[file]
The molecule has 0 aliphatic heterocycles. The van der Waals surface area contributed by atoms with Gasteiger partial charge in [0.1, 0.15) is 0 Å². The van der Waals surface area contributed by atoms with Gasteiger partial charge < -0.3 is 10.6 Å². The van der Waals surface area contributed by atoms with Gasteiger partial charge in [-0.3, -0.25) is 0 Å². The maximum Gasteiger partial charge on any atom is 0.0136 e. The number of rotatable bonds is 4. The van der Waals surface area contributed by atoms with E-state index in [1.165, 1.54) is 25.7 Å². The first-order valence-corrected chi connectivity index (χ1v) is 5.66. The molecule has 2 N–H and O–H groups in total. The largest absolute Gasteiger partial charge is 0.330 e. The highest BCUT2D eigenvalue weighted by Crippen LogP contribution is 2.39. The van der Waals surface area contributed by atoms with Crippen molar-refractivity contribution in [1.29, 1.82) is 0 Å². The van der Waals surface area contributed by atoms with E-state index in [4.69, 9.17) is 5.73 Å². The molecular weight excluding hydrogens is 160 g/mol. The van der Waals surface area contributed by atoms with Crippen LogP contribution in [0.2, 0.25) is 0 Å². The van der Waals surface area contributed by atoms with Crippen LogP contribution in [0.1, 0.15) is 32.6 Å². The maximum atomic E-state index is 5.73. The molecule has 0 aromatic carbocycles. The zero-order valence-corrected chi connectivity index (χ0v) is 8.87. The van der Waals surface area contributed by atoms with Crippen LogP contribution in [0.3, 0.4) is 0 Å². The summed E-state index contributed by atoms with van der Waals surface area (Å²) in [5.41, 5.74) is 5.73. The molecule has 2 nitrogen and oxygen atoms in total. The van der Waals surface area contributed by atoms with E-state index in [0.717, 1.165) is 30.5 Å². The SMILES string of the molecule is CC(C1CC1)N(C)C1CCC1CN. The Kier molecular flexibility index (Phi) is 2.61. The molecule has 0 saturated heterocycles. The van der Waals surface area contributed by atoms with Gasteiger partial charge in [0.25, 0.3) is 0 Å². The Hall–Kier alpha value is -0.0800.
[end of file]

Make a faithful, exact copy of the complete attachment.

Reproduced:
The molecule has 0 aliphatic heterocycles. The van der Waals surface area contributed by atoms with Gasteiger partial charge in [0.1, 0.15) is 0 Å². The van der Waals surface area contributed by atoms with Gasteiger partial charge < -0.3 is 10.6 Å². The van der Waals surface area contributed by atoms with Gasteiger partial charge in [-0.3, -0.25) is 0 Å². The maximum Gasteiger partial charge on any atom is 0.0136 e. The number of rotatable bonds is 4. The van der Waals surface area contributed by atoms with E-state index in [1.165, 1.54) is 25.7 Å². The first-order valence-corrected chi connectivity index (χ1v) is 5.66. The molecule has 2 N–H and O–H groups in total. The largest absolute Gasteiger partial charge is 0.330 e. The highest BCUT2D eigenvalue weighted by Crippen LogP contribution is 2.39. The van der Waals surface area contributed by atoms with Crippen molar-refractivity contribution in [1.29, 1.82) is 0 Å². The van der Waals surface area contributed by atoms with E-state index in [4.69, 9.17) is 5.73 Å². The molecular weight excluding hydrogens is 160 g/mol. The van der Waals surface area contributed by atoms with Crippen LogP contribution in [0.2, 0.25) is 0 Å². The van der Waals surface area contributed by atoms with Crippen LogP contribution in [0.1, 0.15) is 32.6 Å². The maximum atomic E-state index is 5.73. The molecule has 0 aromatic carbocycles. The zero-order valence-corrected chi connectivity index (χ0v) is 8.87. The van der Waals surface area contributed by atoms with Crippen LogP contribution in [0.3, 0.4) is 0 Å². The summed E-state index contributed by atoms with van der Waals surface area (Å²) in [5.41, 5.74) is 5.73. The molecule has 2 nitrogen and oxygen atoms in total. The van der Waals surface area contributed by atoms with E-state index in [0.717, 1.165) is 30.5 Å². The SMILES string of the molecule is CC(C1CC1)N(C)C1CCC1CN. The Kier molecular flexibility index (Phi) is 2.61. The molecule has 0 saturated heterocycles. The van der Waals surface area contributed by atoms with Gasteiger partial charge in [0.25, 0.3) is 0 Å². The Hall–Kier alpha value is -0.0800.